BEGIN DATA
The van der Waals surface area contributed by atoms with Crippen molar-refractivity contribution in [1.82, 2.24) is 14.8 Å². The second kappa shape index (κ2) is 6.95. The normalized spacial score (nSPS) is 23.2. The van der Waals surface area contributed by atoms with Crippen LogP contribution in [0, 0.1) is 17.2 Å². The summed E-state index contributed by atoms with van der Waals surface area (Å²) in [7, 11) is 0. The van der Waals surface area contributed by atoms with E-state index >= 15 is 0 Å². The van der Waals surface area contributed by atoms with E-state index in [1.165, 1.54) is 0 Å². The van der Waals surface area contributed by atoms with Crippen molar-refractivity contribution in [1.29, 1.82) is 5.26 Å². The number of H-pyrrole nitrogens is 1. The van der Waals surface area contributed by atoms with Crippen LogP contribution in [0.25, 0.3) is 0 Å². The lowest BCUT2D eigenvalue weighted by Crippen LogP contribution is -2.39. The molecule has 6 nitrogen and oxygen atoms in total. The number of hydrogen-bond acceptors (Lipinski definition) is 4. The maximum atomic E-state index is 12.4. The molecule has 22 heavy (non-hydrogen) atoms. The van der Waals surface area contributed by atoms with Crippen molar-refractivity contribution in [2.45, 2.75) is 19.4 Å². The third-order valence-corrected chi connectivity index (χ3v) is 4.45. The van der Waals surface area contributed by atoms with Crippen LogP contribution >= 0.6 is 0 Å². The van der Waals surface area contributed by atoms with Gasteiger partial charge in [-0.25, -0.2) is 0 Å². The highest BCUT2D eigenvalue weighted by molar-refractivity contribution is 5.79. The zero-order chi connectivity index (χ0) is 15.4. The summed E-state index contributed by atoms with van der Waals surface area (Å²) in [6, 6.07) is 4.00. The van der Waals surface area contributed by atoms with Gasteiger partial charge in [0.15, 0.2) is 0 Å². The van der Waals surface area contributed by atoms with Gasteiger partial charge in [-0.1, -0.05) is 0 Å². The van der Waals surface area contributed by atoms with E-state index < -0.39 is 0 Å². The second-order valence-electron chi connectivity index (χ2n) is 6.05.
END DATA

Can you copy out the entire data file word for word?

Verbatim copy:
The van der Waals surface area contributed by atoms with Crippen molar-refractivity contribution in [1.82, 2.24) is 14.8 Å². The second kappa shape index (κ2) is 6.95. The normalized spacial score (nSPS) is 23.2. The van der Waals surface area contributed by atoms with Crippen LogP contribution in [0, 0.1) is 17.2 Å². The summed E-state index contributed by atoms with van der Waals surface area (Å²) in [7, 11) is 0. The van der Waals surface area contributed by atoms with E-state index >= 15 is 0 Å². The van der Waals surface area contributed by atoms with E-state index in [1.165, 1.54) is 0 Å². The van der Waals surface area contributed by atoms with Crippen molar-refractivity contribution in [1.29, 1.82) is 5.26 Å². The number of H-pyrrole nitrogens is 1. The van der Waals surface area contributed by atoms with Crippen LogP contribution in [0.25, 0.3) is 0 Å². The lowest BCUT2D eigenvalue weighted by Crippen LogP contribution is -2.39. The molecule has 6 nitrogen and oxygen atoms in total. The number of hydrogen-bond acceptors (Lipinski definition) is 4. The maximum atomic E-state index is 12.4. The molecule has 22 heavy (non-hydrogen) atoms. The van der Waals surface area contributed by atoms with Crippen molar-refractivity contribution in [2.45, 2.75) is 19.4 Å². The third-order valence-corrected chi connectivity index (χ3v) is 4.45. The van der Waals surface area contributed by atoms with Crippen LogP contribution >= 0.6 is 0 Å². The van der Waals surface area contributed by atoms with Gasteiger partial charge in [-0.25, -0.2) is 0 Å². The highest BCUT2D eigenvalue weighted by molar-refractivity contribution is 5.79. The zero-order chi connectivity index (χ0) is 15.4. The summed E-state index contributed by atoms with van der Waals surface area (Å²) in [6, 6.07) is 4.00. The van der Waals surface area contributed by atoms with Gasteiger partial charge in [0.15, 0.2) is 0 Å². The van der Waals surface area contributed by atoms with Gasteiger partial charge in [-0.1, -0.05) is 0 Å². The van der Waals surface area contributed by atoms with E-state index < -0.39 is 0 Å². The second-order valence-electron chi connectivity index (χ2n) is 6.05.